Undoubtedly the most impressive visitor to Estes Park in the 19th century was Windham Thomas Wyndham-Quinn, who succeeded to the title of 4th Earl of Dunraven and Mountearl in 1871.
Although on his first trip to the United States on his honeymoon in 1869 he got no further west than New York and Richmond, his urge to visit the “wild west” was fueled by stories of Sir George Gore’s monumental hunting expeditions to the west in the 1850s.
In 1872 he acquired guides and hunted for “sport” on the plains of eastern Colorado, arriving in Denver barely in time to celebrate Christmas. There, so the story goes, at a party at the Corkscrew Club he heard of the fabulous hunting in Estes Park, so though the weather was bitterly cold, he picked up his gear and arrived in Estes Park on December 27, 1872. And he found the hunting fantastic.
He returned in 1873 and 1874 at which time he decided to acquire all of Estes Park, by legal – and sometimes questionable – means by inducing itinerants to establish homestead claims, which they promptly sold to him. The land was very strategically chosen along stream courses radiating out from the Estes Park valley so that, though he owned only 8,000 acres, in effect he controlled nearly 15,000 acres.
His motive is unclear even today: it appears he intended to raise cattle – at a time when the English were investing heavily in western land and cattle companies – but some believe he was simply acquiring land as a feudal hunting preserve for himself and his friends.
There is no doubt that “sport,” the hunting of big game, was a compulsion of his life, though he had around the Sorbonne acquired an appreciation of fine wines and pretty girls and, at Oxford, some skill in horse racing and polo. In 1874, he traveled to the Yellowstone country for hunting and wrote a perceptive book, “The Great Divide,” covering not only his hunting experiences but also a description of the geology, the Indians, and the gold mining towns of the area.
An amusing incident of this trip was the loss of the whisky flask from his pocket. When, retracing his route he found not only the flask but also his wallet containing a considerable amount of money, he swore never to join a temperance society – though, considering his lifestyle, it is unlikely he had considered such a possibility prior to this event.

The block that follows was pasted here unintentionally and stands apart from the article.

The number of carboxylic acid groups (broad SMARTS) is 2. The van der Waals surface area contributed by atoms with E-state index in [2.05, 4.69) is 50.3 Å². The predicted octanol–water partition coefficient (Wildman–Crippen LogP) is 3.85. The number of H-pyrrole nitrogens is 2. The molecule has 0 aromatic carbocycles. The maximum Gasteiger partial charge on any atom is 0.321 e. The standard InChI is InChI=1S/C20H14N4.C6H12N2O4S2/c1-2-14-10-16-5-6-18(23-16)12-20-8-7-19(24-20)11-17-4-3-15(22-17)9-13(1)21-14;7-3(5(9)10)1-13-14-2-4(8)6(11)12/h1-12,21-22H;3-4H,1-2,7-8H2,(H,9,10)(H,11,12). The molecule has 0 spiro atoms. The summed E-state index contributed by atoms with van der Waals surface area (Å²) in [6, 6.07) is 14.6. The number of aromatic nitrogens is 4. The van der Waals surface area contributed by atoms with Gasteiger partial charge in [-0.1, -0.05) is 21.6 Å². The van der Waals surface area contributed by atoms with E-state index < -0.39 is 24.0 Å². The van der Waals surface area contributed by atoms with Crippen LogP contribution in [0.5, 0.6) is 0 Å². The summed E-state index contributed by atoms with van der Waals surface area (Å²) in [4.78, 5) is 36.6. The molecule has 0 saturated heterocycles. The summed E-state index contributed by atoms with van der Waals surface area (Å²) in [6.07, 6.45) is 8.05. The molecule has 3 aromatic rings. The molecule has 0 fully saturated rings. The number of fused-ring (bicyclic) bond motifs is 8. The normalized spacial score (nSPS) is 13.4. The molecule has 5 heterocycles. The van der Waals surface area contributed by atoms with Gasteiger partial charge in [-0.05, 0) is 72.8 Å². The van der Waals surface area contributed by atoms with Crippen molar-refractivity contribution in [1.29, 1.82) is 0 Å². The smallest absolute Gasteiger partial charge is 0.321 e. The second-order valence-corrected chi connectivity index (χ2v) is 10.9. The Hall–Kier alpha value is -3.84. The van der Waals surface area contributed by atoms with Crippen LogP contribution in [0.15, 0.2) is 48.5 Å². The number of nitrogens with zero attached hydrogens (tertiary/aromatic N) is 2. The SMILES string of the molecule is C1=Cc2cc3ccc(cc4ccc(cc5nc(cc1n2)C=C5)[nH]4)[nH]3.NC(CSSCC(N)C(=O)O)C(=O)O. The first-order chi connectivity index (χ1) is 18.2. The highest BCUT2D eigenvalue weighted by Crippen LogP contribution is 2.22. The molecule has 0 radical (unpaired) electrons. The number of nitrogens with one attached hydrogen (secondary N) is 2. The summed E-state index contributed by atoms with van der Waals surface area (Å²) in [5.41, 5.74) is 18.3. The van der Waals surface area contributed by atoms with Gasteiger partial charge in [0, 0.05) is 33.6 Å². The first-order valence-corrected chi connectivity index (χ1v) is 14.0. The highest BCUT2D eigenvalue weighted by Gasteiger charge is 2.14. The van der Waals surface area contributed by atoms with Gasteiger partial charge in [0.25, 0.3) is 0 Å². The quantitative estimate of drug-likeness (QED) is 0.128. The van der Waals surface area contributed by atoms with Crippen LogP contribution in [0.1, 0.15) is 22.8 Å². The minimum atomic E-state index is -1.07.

On the ninth of January of 1877, the Rocky Mountain News reported a visit to Denver by Lord Dunraven, accompanied by his good friend, Albert Bierstadt, the pre-eminent artist of the west. So this lends credence to the frequently-reported story that it was Bierstadt who selected the site for his hotel so as to maximize the view of the mountains from its veranda. The hotel was built and opened for guests in July of 1877. The Estes Park Hotel – or the “English” hotel, as it was known to local residents - was an instant success.
Soon the Earl of Dunraven began to lose interest in Estes Park, and it appears his last visit was in the mid 1880s. Perhaps it was because of the controversies regarding his illegal acquisition of land, perhaps because of published reports (some of which appear to be true) of his “wild living,” or perhaps simply because the area became less attractive because of the increasing number of tourists – sometimes 200 a summer!! – invading his enclave of privacy. Or perhaps it may have been due to his increasing responsibilities to Queen Victoria as a result of his appointment as Undersecretary for the Colonies in 1885.
Since he was wealthy beyond belief, the abandonment of his Estes Park venture had no effect upon his English lifestyle, though he retained ownership of the land until sold to F. O. Stanley and B. D. Sanborn in 1908.
Many honors came to the Earl of Dunraven before his death in 1926 at the age of 85. He wrote six books and, as a journalist, covered both the Franco-Prussian War and the British expedition against Abyssinia for the London Daily Telegraph. He served in various capacities in the military, most notably the Boer War in South Africa, received many medals and honors capped by investiture into the Order of the British Empire.
Even today, we hear contemporary echoes of the Fourth Earl of Dunraven. When you see the young, gifted violinist Anne-Sophia Mutter in concert, in person or on television, she plays the “Lord Dunraven” Stradivarius which was purchased by Lord Dunraven in 1890. The recent superb biography of Winston Churchill by Roy Jenkins tells us that when Lady Randolph, the mother of Churchill, became estranged from Lord Randolph, the Earl of Dunraven became one of her closest and dearest friends. Recently when there was a challenge to the outcome of the America Cup yacht race, newsmen wrote that “America’s Cup icons have squabbled in grand style,” noting that such disputes went back to 1896 when Lord Dunraven claimed the New Yorkers had cheated and was expelled from the New York Yacht Club.
D. Ferrel Atkins, Retired Ranger-Naturalist